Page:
A side facing LIDAR was also integrated as a fallback in the case the rotating LIDAR was saturated by the sun. It does ranging to objects in one direction out to about 40M. The one on our buggies are a Garmin product called LIDAR Lite V3.
No bias towards the race officials here at all (cough, cough) — we decided to use the SparkFun MPU9250 9 DOF sensor. It’s truly a formidable and reasonable priced IMU with 3 gyros, 3 accelerometers and 3 magnetic sensors. Compared to the quality of the gyro outputs available 10 years ago when I was working on hovering rockets, these gyros are WAY better.
During development one needs to first drive the car manually and take sensor data to see what’s happening. It’s also essential to manually drive the vehicle around the course to map it with its own sensors. I accomplished this by using an RC receiver. Traditional RC receivers put out servo pulses and are a bit hard to read. However, the DSM series of RC receivers have an internal, not formally documented, serial protocol which I used to my advantage. You can take on the DSM satellite receivers, hook it up to a serial port and see serial data rather than 3 or 4 individual pulse streams, which is exactly what I did. The NetBurner NANO is a perfect accouterments for this since it, like all NetBurner core modules, readily interfaces with serial inputs.
The RC receiver is a Spectrum DSM2 satellite receiver. I paired them with a normal Spectrum receiver and then used them as a TTL serial device paired to a normal RC transmitter. I have not found a version of a ground transmitter that has usable satellites, so my RC TX was an aircraft unit.
The odometer is a magnetic sensor buried in the rear gear case of the XO-1 Chassis (not shown in diagram). It basically gives me a pulse for every 4.58” inches of travel.
One of NetBurner’s AVC 2017 entries showing the major components.
In order test this monster in the lab, I wrote a simulator. It took in the SparkFun track survey and simulated the sensors used on the rig. This simulator allowed me to start developing the car code. It allowed me to log and display data in a browser as well as map the course and proposed path. A short video with more on this simulator and how it uses the LIDAR inputs can be found below. Over the next few newsletters, I’ll pick a section of this code and do an article about it.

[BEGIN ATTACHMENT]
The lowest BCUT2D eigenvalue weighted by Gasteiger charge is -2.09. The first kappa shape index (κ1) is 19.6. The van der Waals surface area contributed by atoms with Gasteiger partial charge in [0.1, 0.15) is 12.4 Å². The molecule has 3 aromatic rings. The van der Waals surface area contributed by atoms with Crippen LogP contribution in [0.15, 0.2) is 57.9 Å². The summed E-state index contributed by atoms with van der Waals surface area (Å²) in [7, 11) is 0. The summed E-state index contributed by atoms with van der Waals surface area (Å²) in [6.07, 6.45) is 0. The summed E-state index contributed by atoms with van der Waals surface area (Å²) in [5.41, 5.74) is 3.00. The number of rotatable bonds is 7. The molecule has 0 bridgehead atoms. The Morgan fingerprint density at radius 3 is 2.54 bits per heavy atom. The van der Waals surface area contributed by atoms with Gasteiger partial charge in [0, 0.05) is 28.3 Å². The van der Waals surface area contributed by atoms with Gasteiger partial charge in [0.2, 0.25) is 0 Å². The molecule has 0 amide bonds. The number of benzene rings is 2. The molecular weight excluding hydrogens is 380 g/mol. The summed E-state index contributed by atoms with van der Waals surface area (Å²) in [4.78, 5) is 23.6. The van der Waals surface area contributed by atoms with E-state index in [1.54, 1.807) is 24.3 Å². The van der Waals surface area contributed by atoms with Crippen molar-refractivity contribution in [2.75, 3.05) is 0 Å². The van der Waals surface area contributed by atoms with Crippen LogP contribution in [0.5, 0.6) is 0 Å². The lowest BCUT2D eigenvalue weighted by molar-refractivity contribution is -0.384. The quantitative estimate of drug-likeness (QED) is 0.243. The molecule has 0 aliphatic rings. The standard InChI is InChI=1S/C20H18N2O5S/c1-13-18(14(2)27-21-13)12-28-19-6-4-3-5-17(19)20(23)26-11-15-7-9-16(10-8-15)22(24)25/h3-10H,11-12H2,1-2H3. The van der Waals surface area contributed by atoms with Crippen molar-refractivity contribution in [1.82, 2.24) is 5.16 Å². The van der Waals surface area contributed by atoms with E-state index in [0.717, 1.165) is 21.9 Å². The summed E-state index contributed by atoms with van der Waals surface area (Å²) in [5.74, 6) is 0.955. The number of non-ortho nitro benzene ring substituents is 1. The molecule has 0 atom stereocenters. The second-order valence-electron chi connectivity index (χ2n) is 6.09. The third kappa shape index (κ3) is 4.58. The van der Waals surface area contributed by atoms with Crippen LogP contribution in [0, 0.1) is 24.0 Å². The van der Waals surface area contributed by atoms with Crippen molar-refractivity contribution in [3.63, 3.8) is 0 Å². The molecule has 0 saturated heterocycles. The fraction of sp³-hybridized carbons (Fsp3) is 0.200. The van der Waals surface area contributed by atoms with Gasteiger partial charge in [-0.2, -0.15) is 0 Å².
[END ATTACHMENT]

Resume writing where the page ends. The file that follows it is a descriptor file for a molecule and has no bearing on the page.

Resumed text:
I thought I was close to ready as the car was following complex arced paths well. The picture below is from real testing the Wednesday before the first race on Saturday. The black and pink arcs (actual course vs navigated course, respectively) are superimposed. This was great as it showed the autonomous vehicle is in fact navigating where commanded.
When I initially ran the car, the navigation algorithms weren’t working very well; there was a lot of overshoot. There’s a video below of when I first worked on this during development. Ultimately, the change that enabled the precision shown above was to add 200 msec of position prediction to the turn algorithm. Specifically, the solution was to initiate turning 200 msec early, as this seems to be the latency experienced when we command the servo to actual steer to a new position.
In addition, I was doing all the real-world testing between some steel frame buildings with nice straight walls. The rotating laser scanner was correctly finding the walls and correcting both the horizontal offset and accumulated heading errors against the walls. It would sense the wall and it knew its path was supposed to be 3 ft from the wall, but when it measured 4 ft, it would move its estimated position 1 ft to accept the measured wall as truth. It would also note the angle of the wall vs what it expected the angel of the wall to be, and correct any gyro heading drift against it. This worked really well on regular straight walls… not as well when walls where composed of rough haybales.
After a couple months of pre-race development and preparation at NetBurner HQ in San Diego, I did some final testing, loose-end tying, and packed up to take to the skies. Ready or not, I was headed for the SparkFun AVC2017 at the Denver Maker Faire to take home the Gold!